As Journal of Popular Music begins a new volume year, we welcome new associate editors and a reconstituted editorial board. Roshanak Kheshti will edit the portion of Amplifier devoted to hearing from artists and industry figures. Kheshti is associate professor of ethnic studies and affiliate faculty in the Critical Gender Studies Program at the University of California, San Diego. She is the author of Switched on Bach (Bloomsbury Academic, 33 1/3 series, 2019) and Modernity's Ear: Listening to Race and Gender in World Music (NYU Press, 2015). She is currently completing her third book, “We See With The Skin”: Zora Neale Hurston's Synesthetic Hermeneutics. John Vilanova will edit the reviews portion of Amplifier. Vilanova is professor of practice in journalism & communication and Africana studies at Lehigh University. He researches structural and institutional inequities within the global popular music industry, including the history and racial politics of the GRAMMY Awards. He's also an active writer and critic with recent bylines in The Atlantic, Rolling Stone, and the Los Angeles Times. And Sara Marcus will edit Field Notes. Marcus is a postdoctoral scholar at the University of Southern California's Society of Fellows in the Humanities. Her essays have appeared in American Literature, Artforum, Bookforum, the Los Angeles Times, the Nation, the New Republic, Post45, and Public Books, among other places. Her first book, Girls to the Front, a history of riot grrrl, was a National Award for Arts Writing finalist. Marcus is now completing a book about political disappointment in twentieth-century US culture.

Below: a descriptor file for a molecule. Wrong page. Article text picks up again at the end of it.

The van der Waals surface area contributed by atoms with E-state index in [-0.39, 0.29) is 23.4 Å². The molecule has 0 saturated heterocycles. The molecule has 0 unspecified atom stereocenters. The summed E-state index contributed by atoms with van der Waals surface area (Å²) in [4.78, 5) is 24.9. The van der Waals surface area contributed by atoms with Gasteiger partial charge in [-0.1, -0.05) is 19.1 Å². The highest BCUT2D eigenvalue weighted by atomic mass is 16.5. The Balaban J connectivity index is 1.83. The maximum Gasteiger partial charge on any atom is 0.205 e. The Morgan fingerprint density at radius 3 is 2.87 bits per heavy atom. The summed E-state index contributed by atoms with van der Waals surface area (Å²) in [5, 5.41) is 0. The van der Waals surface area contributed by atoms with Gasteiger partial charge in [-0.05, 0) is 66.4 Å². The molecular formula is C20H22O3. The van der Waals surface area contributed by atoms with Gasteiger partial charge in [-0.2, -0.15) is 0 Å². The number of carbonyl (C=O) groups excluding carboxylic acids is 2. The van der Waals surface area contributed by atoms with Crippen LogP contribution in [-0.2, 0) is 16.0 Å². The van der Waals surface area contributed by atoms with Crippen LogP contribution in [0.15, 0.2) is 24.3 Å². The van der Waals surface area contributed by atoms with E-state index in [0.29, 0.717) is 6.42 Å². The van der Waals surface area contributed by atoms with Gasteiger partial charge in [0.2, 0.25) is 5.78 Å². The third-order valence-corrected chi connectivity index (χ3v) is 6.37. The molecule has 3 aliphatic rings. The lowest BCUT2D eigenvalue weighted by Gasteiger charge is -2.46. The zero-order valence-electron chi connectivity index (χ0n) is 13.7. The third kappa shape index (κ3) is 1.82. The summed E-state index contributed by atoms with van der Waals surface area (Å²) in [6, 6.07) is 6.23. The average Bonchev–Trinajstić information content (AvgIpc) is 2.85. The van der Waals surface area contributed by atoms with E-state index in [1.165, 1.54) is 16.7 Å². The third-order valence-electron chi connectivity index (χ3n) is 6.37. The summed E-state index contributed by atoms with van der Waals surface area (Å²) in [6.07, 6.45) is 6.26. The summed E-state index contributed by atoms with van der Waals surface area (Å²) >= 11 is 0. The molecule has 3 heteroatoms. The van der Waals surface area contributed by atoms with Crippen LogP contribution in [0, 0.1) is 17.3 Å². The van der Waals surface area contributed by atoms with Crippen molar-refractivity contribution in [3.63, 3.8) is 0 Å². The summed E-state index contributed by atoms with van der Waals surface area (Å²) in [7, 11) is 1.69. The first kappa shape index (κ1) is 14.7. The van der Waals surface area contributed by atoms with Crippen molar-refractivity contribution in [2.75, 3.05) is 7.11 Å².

The following represents the full JPMS masthead as we enter 2020.